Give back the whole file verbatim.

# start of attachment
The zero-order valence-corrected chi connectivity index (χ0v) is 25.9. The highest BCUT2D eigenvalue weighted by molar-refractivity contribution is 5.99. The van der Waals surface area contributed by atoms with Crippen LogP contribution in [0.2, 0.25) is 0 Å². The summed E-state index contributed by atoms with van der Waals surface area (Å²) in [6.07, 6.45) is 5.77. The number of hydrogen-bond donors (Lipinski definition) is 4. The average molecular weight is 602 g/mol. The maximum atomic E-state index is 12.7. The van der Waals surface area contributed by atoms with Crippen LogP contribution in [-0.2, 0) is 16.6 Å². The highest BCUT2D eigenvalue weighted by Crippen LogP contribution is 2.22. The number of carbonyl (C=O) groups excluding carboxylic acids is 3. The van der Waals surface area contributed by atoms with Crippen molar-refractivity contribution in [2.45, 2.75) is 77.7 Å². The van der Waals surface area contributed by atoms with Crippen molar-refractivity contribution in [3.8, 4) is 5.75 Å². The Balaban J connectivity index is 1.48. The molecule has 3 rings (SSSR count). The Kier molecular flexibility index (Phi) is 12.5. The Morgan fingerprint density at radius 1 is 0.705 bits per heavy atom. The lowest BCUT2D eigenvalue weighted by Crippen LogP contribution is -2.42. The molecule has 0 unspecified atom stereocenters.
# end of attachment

The zero-order valence-corrected chi connectivity index (χ0v) is 25.9. The highest BCUT2D eigenvalue weighted by molar-refractivity contribution is 5.99. The van der Waals surface area contributed by atoms with Crippen LogP contribution in [0.2, 0.25) is 0 Å². The summed E-state index contributed by atoms with van der Waals surface area (Å²) in [6.07, 6.45) is 5.77. The number of hydrogen-bond donors (Lipinski definition) is 4. The average molecular weight is 602 g/mol. The maximum atomic E-state index is 12.7. The van der Waals surface area contributed by atoms with Crippen LogP contribution in [-0.2, 0) is 16.6 Å². The highest BCUT2D eigenvalue weighted by Crippen LogP contribution is 2.22. The number of carbonyl (C=O) groups excluding carboxylic acids is 3. The van der Waals surface area contributed by atoms with Crippen molar-refractivity contribution in [2.45, 2.75) is 77.7 Å². The van der Waals surface area contributed by atoms with Crippen molar-refractivity contribution in [3.8, 4) is 5.75 Å². The Balaban J connectivity index is 1.48. The molecule has 3 rings (SSSR count). The Kier molecular flexibility index (Phi) is 12.5. The Morgan fingerprint density at radius 1 is 0.705 bits per heavy atom. The lowest BCUT2D eigenvalue weighted by Crippen LogP contribution is -2.42. The molecule has 0 unspecified atom stereocenters.